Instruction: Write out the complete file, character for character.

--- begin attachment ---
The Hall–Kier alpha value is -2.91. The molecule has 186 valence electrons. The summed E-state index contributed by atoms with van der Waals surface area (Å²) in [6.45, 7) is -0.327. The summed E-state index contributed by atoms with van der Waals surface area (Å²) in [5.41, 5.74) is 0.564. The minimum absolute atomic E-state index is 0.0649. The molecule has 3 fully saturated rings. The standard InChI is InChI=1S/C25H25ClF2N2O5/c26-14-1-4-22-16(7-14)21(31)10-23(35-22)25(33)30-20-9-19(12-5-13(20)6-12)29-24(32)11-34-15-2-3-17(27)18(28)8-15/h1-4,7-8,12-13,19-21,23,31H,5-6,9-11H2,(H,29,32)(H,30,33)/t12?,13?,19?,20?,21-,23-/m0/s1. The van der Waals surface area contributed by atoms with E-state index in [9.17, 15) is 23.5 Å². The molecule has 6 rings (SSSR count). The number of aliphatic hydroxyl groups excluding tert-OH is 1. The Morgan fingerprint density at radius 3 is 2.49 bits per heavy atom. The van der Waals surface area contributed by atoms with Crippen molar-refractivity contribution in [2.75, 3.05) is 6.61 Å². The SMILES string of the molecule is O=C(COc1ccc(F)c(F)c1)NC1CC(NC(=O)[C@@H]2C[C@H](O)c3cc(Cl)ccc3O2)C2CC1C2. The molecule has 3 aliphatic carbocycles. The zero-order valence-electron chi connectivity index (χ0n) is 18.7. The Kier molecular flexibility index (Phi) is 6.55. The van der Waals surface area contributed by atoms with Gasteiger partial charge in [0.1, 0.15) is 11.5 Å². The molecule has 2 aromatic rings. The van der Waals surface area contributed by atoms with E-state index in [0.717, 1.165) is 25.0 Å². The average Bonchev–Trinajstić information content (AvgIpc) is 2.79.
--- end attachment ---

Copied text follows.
The Hall–Kier alpha value is -2.91. The molecule has 186 valence electrons. The summed E-state index contributed by atoms with van der Waals surface area (Å²) in [6.45, 7) is -0.327. The summed E-state index contributed by atoms with van der Waals surface area (Å²) in [5.41, 5.74) is 0.564. The minimum absolute atomic E-state index is 0.0649. The molecule has 3 fully saturated rings. The standard InChI is InChI=1S/C25H25ClF2N2O5/c26-14-1-4-22-16(7-14)21(31)10-23(35-22)25(33)30-20-9-19(12-5-13(20)6-12)29-24(32)11-34-15-2-3-17(27)18(28)8-15/h1-4,7-8,12-13,19-21,23,31H,5-6,9-11H2,(H,29,32)(H,30,33)/t12?,13?,19?,20?,21-,23-/m0/s1. The van der Waals surface area contributed by atoms with E-state index in [9.17, 15) is 23.5 Å². The molecule has 6 rings (SSSR count). The number of aliphatic hydroxyl groups excluding tert-OH is 1. The Morgan fingerprint density at radius 3 is 2.49 bits per heavy atom. The van der Waals surface area contributed by atoms with Crippen molar-refractivity contribution in [2.75, 3.05) is 6.61 Å². The SMILES string of the molecule is O=C(COc1ccc(F)c(F)c1)NC1CC(NC(=O)[C@@H]2C[C@H](O)c3cc(Cl)ccc3O2)C2CC1C2. The molecule has 3 aliphatic carbocycles. The zero-order valence-electron chi connectivity index (χ0n) is 18.7. The Kier molecular flexibility index (Phi) is 6.55. The van der Waals surface area contributed by atoms with Gasteiger partial charge in [0.1, 0.15) is 11.5 Å². The molecule has 2 aromatic rings. The van der Waals surface area contributed by atoms with E-state index in [0.717, 1.165) is 25.0 Å². The average Bonchev–Trinajstić information content (AvgIpc) is 2.79.